Banking industry woes are translating into major price declines for high end residential real estate in Connecticut. For those who believe that real estate prices has bottomed out, please consider Connecticut Homes Biggest Losers As Wall Street Cuts.
Prices in the Fairfield County area, home of the banker bedroom communities of Greenwich and New Canaan, tumbled 12.9 percent in the second quarter from a year earlier, the biggest decline of the 147 U.S. metropolitan areas measured by the National Association of Realtors. While the number of home purchases within the state financed with conventional mortgages rose 8.4 percent in the first half, deals using jumbo loans for pricier properties slid 9.4 percent, according to Warren Group, a real estate tracker.
“We’re in a tough slog here relative to everybody else, which is surprising given where we’re located, near New York and Boston,” said Terence Beatty, director of the new homes and land division of Prudential Connecticut Realty in Wallingford.
The state, which hosts the world’s two largest bank trading floors within UBS AG (UBSN) and Royal Bank of Scotland Group Plc (RBS)’s Stamford offices, is falling behind a U.S. housing recovery after losing 3,900 financial-services jobs since July 2011, the most of any industry. Connecticut also is struggling with rising foreclosures, posting the nation’s second-biggest jump in notices of default and repossession last month.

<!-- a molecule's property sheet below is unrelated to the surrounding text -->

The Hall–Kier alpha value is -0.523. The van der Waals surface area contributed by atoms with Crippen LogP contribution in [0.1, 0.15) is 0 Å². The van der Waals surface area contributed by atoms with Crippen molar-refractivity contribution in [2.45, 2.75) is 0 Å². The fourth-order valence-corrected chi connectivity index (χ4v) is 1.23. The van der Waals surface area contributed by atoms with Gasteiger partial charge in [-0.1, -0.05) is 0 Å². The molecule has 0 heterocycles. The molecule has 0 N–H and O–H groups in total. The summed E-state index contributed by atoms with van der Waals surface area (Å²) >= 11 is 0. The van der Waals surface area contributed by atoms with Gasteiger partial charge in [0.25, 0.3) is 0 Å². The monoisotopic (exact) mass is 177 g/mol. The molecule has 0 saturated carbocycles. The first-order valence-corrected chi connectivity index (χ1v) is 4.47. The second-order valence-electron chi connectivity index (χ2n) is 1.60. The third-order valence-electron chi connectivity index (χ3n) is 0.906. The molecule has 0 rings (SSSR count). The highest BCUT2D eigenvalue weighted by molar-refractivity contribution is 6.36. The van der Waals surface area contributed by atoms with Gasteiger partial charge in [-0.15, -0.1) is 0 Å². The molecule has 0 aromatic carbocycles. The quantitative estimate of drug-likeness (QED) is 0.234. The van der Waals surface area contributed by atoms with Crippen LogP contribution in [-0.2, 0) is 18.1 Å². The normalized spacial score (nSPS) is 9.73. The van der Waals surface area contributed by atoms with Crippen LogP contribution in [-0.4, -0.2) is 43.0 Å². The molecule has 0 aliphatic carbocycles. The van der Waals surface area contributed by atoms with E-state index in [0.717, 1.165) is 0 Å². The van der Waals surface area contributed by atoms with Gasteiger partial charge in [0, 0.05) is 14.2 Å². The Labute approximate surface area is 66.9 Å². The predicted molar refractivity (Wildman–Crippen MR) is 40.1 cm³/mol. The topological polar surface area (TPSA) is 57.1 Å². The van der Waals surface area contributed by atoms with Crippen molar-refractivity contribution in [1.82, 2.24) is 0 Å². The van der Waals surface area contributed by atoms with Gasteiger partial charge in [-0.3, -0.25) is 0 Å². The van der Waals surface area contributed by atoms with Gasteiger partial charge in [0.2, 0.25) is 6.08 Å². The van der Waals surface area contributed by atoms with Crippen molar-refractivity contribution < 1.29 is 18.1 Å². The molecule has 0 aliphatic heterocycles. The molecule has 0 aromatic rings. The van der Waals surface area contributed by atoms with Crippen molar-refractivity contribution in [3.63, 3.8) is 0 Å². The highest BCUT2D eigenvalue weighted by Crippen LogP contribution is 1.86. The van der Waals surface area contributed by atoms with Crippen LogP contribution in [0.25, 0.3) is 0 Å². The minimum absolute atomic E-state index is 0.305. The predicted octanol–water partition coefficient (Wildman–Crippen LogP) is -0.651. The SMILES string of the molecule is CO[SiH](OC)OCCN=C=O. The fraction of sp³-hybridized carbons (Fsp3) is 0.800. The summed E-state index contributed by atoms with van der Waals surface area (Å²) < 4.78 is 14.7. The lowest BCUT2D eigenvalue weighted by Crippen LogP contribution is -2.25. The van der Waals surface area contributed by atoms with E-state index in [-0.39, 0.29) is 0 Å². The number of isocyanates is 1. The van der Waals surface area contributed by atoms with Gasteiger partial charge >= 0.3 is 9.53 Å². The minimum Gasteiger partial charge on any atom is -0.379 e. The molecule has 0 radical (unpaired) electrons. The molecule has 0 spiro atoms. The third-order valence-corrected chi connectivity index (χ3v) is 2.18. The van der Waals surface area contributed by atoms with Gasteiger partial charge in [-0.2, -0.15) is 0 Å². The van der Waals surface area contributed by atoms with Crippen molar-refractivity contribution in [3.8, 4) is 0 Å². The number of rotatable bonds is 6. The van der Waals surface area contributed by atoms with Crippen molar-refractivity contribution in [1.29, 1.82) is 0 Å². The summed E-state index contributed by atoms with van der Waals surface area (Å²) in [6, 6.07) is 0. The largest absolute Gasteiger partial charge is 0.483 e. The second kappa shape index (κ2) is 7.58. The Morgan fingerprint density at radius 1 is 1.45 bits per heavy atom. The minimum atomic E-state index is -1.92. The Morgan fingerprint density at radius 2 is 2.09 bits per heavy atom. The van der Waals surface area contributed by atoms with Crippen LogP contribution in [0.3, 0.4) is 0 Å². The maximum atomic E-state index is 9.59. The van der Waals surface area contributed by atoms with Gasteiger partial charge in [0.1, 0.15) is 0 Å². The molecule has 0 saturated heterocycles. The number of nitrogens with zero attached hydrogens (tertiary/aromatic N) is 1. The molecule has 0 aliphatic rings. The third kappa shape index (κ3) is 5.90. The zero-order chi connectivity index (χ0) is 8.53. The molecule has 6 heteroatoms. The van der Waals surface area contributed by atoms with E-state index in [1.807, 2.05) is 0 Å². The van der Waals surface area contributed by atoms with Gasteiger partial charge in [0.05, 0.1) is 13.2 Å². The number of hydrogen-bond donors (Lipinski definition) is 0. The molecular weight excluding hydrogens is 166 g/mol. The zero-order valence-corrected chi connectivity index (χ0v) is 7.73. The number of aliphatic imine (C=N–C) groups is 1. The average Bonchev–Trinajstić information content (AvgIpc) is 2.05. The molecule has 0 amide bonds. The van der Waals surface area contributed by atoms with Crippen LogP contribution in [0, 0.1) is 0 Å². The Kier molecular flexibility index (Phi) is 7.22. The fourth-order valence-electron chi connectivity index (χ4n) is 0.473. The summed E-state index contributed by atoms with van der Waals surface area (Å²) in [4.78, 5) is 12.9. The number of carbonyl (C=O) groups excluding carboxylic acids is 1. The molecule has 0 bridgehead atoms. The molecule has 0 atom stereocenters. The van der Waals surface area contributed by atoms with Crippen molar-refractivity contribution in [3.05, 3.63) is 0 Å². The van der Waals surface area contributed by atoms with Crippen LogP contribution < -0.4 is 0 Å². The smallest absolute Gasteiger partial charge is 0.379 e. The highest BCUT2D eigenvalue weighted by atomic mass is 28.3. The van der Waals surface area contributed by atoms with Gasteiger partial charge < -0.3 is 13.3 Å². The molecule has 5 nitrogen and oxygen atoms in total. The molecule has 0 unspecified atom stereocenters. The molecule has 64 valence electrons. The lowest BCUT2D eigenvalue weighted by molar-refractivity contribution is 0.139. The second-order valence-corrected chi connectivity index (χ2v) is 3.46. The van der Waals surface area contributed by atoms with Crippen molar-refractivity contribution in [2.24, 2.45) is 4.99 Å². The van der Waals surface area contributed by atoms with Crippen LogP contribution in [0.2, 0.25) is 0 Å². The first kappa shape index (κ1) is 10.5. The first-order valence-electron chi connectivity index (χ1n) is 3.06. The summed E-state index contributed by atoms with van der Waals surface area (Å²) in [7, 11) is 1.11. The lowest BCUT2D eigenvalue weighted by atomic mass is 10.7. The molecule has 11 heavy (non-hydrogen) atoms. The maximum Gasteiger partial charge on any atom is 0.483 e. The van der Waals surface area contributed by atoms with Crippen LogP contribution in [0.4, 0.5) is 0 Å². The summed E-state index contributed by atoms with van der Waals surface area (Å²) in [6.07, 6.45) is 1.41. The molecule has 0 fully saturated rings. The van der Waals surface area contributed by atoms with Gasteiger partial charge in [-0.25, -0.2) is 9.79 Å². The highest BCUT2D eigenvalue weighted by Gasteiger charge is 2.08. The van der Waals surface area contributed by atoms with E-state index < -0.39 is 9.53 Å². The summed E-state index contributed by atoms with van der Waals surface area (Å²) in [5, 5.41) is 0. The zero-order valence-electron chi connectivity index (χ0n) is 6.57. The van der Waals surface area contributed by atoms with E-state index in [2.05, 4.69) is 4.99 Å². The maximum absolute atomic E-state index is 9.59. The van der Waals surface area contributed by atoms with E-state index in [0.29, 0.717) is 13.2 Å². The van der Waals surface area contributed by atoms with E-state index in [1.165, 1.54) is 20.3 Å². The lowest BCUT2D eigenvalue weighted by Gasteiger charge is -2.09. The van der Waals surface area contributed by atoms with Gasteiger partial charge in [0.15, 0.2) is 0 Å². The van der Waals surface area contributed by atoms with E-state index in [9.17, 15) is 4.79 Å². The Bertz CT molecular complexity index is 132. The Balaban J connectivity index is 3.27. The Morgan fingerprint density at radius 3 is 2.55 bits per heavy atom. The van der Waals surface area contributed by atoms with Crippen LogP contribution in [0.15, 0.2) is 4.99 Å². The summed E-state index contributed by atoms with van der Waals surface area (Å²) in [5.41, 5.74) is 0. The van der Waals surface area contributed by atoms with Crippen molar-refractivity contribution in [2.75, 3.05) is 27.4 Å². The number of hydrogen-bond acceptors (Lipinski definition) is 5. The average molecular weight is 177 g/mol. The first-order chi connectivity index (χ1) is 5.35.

The state has only regained a third of the about 117,500 jobs that it lost during the recession, figures from the Connecticut Department of Labor show, and the unemployment rate has risen for three straight months to 8.5 percent.
The average Wall Street bonus fell 13 percent last year to $121,150, the lowest since 2008, and almost 40 percent less than the $191,360 reached in 2006, according to projections by New York State Comptroller Thomas DiNapoli.
The combination of a weak economy, lower incomes and a high unemployment rate have resulted in a 139% increase in foreclosure filings in Connecticut over the past year. Making matters worse, Connecticut income and property taxes are among the highest in the nation which discourages home ownership and forces many retired people to migrate to lower tax states. Earlier this year, Connecticut imposed the largest tax increase in history and the State has long been viewed as being openly hostile to businesses.
As the banking industry struggles to cope with slow loan demand and the increased cost of complying with new regulatory burdens, the fabulous paychecks passed out to employees prior to the financial crisis are now a thing of the past. Expect high priced Connecticut homes to continue to decline in value.